Palo Alto Networks Unit 42 cybersecurity experts: The malware group claims to be part of the well-known firm, but there is no indication about a relation.
Slilpp, the largest online marketplace of stolen login credentials, has been closed
Slilpp, the largest online marketplace of stolen login credentials, has been closed in a multinational operation. It has been announced by the US Department of Justice (DoJ). It has involved the United States, Germany, the Netherlands, and Romania. According to the cybersecurity experts, since 2012 Slilpp has been selling stolen login credentials, including usernames and passwords for bank accounts, online payment accounts, mobile phone accounts, retailer accounts, and other online accounts. The marketplace allowed vendors to sell, and customers to buy, stolen login credentials by providing the forum and payment mechanism for such transactions. Slilpp buyers subsequently used those login credentials to conduct unauthorized cybercrime transactions (such as wire transfers) from the related accounts.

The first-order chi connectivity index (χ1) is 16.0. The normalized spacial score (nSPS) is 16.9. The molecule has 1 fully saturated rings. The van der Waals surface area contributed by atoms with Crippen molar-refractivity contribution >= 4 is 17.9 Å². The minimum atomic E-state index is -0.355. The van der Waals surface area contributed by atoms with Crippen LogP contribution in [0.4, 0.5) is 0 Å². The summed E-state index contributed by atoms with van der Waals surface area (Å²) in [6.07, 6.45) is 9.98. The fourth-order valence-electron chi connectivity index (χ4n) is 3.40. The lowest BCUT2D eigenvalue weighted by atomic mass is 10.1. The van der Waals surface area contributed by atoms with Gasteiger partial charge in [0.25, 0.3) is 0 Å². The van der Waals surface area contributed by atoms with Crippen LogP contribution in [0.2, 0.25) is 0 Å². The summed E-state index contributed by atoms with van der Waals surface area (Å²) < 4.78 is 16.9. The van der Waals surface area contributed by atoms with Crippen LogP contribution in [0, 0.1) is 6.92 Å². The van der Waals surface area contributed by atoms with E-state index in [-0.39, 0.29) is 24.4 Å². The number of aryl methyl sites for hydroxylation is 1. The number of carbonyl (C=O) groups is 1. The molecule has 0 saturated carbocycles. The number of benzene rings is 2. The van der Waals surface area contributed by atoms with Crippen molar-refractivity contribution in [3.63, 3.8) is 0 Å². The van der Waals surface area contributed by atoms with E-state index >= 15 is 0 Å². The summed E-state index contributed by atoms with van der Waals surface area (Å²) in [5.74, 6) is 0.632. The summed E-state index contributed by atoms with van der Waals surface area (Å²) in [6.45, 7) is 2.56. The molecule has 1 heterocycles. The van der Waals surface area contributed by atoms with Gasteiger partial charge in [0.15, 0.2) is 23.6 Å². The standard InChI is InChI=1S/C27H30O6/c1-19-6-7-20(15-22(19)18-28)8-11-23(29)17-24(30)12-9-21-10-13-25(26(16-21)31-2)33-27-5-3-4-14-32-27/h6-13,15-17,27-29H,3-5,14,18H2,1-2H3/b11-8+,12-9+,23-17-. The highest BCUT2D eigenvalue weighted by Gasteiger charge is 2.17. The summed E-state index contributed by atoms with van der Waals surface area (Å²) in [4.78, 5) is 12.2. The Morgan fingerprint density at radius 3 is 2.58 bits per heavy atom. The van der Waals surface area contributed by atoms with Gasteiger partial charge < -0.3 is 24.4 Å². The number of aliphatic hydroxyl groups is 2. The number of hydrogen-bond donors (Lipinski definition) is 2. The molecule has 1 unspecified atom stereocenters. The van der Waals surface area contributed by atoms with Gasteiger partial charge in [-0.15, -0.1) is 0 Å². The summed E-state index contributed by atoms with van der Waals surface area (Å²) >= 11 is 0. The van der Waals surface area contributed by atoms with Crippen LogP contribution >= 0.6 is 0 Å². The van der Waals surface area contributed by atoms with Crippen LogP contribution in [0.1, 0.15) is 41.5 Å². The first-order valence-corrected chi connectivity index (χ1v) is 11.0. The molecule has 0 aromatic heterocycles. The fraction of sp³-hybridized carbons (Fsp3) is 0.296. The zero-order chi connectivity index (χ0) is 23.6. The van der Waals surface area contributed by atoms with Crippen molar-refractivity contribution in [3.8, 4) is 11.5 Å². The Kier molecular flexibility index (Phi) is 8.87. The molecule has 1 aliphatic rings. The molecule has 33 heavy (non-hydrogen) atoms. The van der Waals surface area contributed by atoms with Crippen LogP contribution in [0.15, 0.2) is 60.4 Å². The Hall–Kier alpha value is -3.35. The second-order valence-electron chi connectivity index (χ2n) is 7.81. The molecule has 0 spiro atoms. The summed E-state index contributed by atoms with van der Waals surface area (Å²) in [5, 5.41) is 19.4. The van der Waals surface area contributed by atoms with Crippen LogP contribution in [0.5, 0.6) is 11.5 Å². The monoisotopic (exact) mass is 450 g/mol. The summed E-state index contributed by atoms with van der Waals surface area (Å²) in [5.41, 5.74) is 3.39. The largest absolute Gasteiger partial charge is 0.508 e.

According the cybersecurity experts, stolen account login credentials for over 1,400 account providers were available for sale
To date, over a dozen individuals have been charged or arrested by U.S. law enforcement in connection with the Slilpp marketplace. According the cybersecurity experts, stolen account login credentials for over 1,400 account providers were available for sale. According to the affidavit, a fraction of the victimized account providers have calculated losses so far; based on limited existing victim reports, the stolen login credentials sold over Slilpp have been used to cause over $200 million in losses in the United States. The full impact of Slilpp cybercrime operation is not yet known.